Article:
Klipsch R-610F Review

Klipsch refuses to pander to convention, and so has something of a cult following. The R-610F shows why. Read our Klipsch R-610F Review.


PRODUCT Klipsch R-610F


TYPE 2-way floorstanding loudspeaker

WEIGHT 16.3kg

DIMENSIONS (WxHxD) 240 x 940 x 384mm


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Should not buy anything from AudioAffair.

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  • 1 x 25mm horn- loaded aluminium dome tweeter
  • 1x165mm lMG mid/bass driver
  • Quoted sensitivity 94dB/1W/1m (8ohm)

DISTRIBUTOR Henley Audio Ltd.

TELEPHONE 01235 511166

WEBSITE henleyaudio.co.uk

Of not quite the loftiest tower in the group, the R-610F is certainly the deepest and so has quite a chunky physical presence. Suffice to say, the big, bulky and black floorstander from the company’s entry-level ‘R’ lineup isn’t the kind of speaker that dissolves into the decor. And, sans grille, the spun copper finish of its mid/bass driver is arguably even more eye catching than Monitor Audio’s three-driver orange array.

Klipsch R-610F Review

The R-610F’s Tractrix horn features a circular throat around an aluminium diaphragm that fires into a square 90° x 90° mouth. The tweeter’s so-called linear Travel Suspension uses Kapton, an extremely light and rigid material claimed to improve resolution and detail. A matching horn-shaped bass reflex port on the rear claims more powerful low end with reduced port noise and distortion.

Teamed with the 25mm aluminium dome is that softly gleaming 165mm mid/bass driver. The copper-coloured cone is actually Injection Molded Graphite, which Klipsch says delivers “remarkable low-frequency response, with minimal cone breakup and distortion” while contributing to the speaker’s impressive 94dB efficiency – comfortably the highest of the group.

Sound quality

While startlingly bold and projected well into the room, Lizz Wright’s vocal acquires a slight bloom at some frequencies that detracts from the purity of the production. On the other hand, there’s an immediacy and palpable physicality to the ensemble’s performance that’s powerfully engaging and thrillingly steps up a gear when the gospel choir joins in, though the slightly grey, grainy and opaque hue of the recording of massed voices isn’t as sympathetically handled as it is by the Oberon 5.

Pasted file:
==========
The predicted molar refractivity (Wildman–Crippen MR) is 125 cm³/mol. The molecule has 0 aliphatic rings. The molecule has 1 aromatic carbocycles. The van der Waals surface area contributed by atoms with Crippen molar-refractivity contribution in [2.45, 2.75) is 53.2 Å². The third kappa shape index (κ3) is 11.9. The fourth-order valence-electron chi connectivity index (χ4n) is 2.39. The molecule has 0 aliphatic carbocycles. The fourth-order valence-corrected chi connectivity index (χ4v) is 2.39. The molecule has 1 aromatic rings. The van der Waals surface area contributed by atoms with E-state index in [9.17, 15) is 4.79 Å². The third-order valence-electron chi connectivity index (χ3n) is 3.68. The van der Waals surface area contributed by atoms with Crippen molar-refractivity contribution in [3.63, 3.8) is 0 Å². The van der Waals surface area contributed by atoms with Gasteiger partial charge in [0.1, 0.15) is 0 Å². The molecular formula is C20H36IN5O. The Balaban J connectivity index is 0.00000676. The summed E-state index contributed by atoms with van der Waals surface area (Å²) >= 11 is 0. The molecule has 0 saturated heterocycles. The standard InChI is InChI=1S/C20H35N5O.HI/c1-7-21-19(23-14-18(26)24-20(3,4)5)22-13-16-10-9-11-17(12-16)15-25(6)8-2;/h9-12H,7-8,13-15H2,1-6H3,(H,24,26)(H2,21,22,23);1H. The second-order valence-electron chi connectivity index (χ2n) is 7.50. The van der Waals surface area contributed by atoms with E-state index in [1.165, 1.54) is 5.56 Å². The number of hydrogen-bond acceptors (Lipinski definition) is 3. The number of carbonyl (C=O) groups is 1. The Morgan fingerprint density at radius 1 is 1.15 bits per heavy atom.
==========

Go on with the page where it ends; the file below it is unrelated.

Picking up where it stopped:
Klipsch R-610F Review

It isn’t hard to appreciate why the Klipsch sound has such a loyal following. It may not be the smoothest or most refined, but that’s kind of the point. It isn’t very ‘hi-fi’ in the polite sense of the term, eschewing neutrality and evenness in pursuit of believable dynamics and drama, which some would argue contributes more to the enjoyment of music than a ruler-flat frequency response.

As you might expect, Propaganda all but explodes into the room, spraying EDM machine gun bursts across the soundstage with such gusto, you almost feel the need to duck. It’s much the same deal with Lump’s Late To The Flight, which has a marginally larger than life feel to it here, especially apparent in the track’s generous low-frequency content.

The key word here is ‘life’, which the Klipsch grants the track in spades. No, it isn’t a speaker that feels entirely comfortable with Krall or Wright, though that palpable, in-the-room quality has its moments. Rather, the R-610F is determined, dynamic and dangerous to know, and there are some definite upsides to that


8 Total Score
Klipsch R-610F Review

A speaker of uneven abilities, but addictive if you 'get it'

  • Bags of clarity and dynamic headroom that's enormous fun
  • Female vocals can sound a little coloured
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Paul Wilbur Klipsch was an American audio pioneer and arguably the guy who made the greatest contribution to music reproduction from his shed. It’s where, in 1946, he designed and built what was later to be called the Klipschorn speaker with the goal of bringing live music into his living room. The shed is now a fully fledged factory with its own production line and the company’s headquarters have moved to Indianapolis. During his service at the Southwest Proving Grounds, Klipsch refined his design. The story goes that visitors to his quarters were amazed by the lifelike sound and encouraged him to start his own business. He received a patent in 1945, registered the name Klipsch & Associates in 1946 and began making each speaker with his own two hands until he hired his first employee in 1948. The rest is history and the Klipschorn is the only speaker in the world that’s been in continuous production for over 70 years.

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  1. I would love to own a pair of them, replacing my Boston Acoustic A23.

  2. Beautifully written review.
    It is just a shame that one cannot positively gain true definition from its content.
    Personally, I would want an unbiased honest description of the speakers – not an artist’s abstract shower of a random bouquet in need of interpretation.

    But that’s just “me”.

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